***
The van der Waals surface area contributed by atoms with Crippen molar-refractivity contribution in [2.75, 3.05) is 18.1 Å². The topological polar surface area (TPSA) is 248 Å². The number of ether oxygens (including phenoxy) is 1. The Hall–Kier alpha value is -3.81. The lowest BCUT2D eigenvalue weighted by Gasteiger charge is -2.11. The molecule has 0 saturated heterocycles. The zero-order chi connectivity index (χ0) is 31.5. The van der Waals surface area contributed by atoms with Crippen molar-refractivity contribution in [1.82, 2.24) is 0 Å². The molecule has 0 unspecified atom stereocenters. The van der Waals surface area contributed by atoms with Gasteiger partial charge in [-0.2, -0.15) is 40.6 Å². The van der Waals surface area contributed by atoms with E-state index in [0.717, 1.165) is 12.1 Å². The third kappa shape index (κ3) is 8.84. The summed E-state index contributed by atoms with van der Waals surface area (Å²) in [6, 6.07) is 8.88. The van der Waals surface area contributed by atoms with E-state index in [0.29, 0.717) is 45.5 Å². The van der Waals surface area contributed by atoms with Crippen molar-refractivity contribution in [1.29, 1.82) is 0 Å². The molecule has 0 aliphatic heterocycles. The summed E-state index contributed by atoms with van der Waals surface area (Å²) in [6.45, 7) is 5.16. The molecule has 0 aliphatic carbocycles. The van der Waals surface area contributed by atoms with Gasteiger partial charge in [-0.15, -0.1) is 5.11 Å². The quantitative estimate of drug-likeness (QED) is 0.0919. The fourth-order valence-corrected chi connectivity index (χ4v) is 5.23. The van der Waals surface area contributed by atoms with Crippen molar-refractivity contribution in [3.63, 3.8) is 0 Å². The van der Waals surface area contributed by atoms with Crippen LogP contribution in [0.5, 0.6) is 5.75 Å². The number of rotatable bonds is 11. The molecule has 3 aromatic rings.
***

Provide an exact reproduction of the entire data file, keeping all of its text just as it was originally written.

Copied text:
The van der Waals surface area contributed by atoms with Crippen molar-refractivity contribution in [2.75, 3.05) is 18.1 Å². The topological polar surface area (TPSA) is 248 Å². The number of ether oxygens (including phenoxy) is 1. The Hall–Kier alpha value is -3.81. The lowest BCUT2D eigenvalue weighted by Gasteiger charge is -2.11. The molecule has 0 saturated heterocycles. The zero-order chi connectivity index (χ0) is 31.5. The van der Waals surface area contributed by atoms with Crippen molar-refractivity contribution in [1.82, 2.24) is 0 Å². The molecule has 0 unspecified atom stereocenters. The van der Waals surface area contributed by atoms with Gasteiger partial charge in [-0.2, -0.15) is 40.6 Å². The van der Waals surface area contributed by atoms with E-state index in [0.717, 1.165) is 12.1 Å². The third kappa shape index (κ3) is 8.84. The summed E-state index contributed by atoms with van der Waals surface area (Å²) in [6, 6.07) is 8.88. The van der Waals surface area contributed by atoms with E-state index in [0.29, 0.717) is 45.5 Å². The van der Waals surface area contributed by atoms with Crippen molar-refractivity contribution in [1.29, 1.82) is 0 Å². The molecule has 0 aliphatic heterocycles. The summed E-state index contributed by atoms with van der Waals surface area (Å²) in [6.45, 7) is 5.16. The molecule has 0 aliphatic carbocycles. The van der Waals surface area contributed by atoms with Gasteiger partial charge in [-0.15, -0.1) is 5.11 Å². The quantitative estimate of drug-likeness (QED) is 0.0919. The fourth-order valence-corrected chi connectivity index (χ4v) is 5.23. The van der Waals surface area contributed by atoms with Crippen molar-refractivity contribution in [3.63, 3.8) is 0 Å². The van der Waals surface area contributed by atoms with Crippen LogP contribution in [0.5, 0.6) is 5.75 Å². The number of rotatable bonds is 11. The molecule has 3 aromatic rings.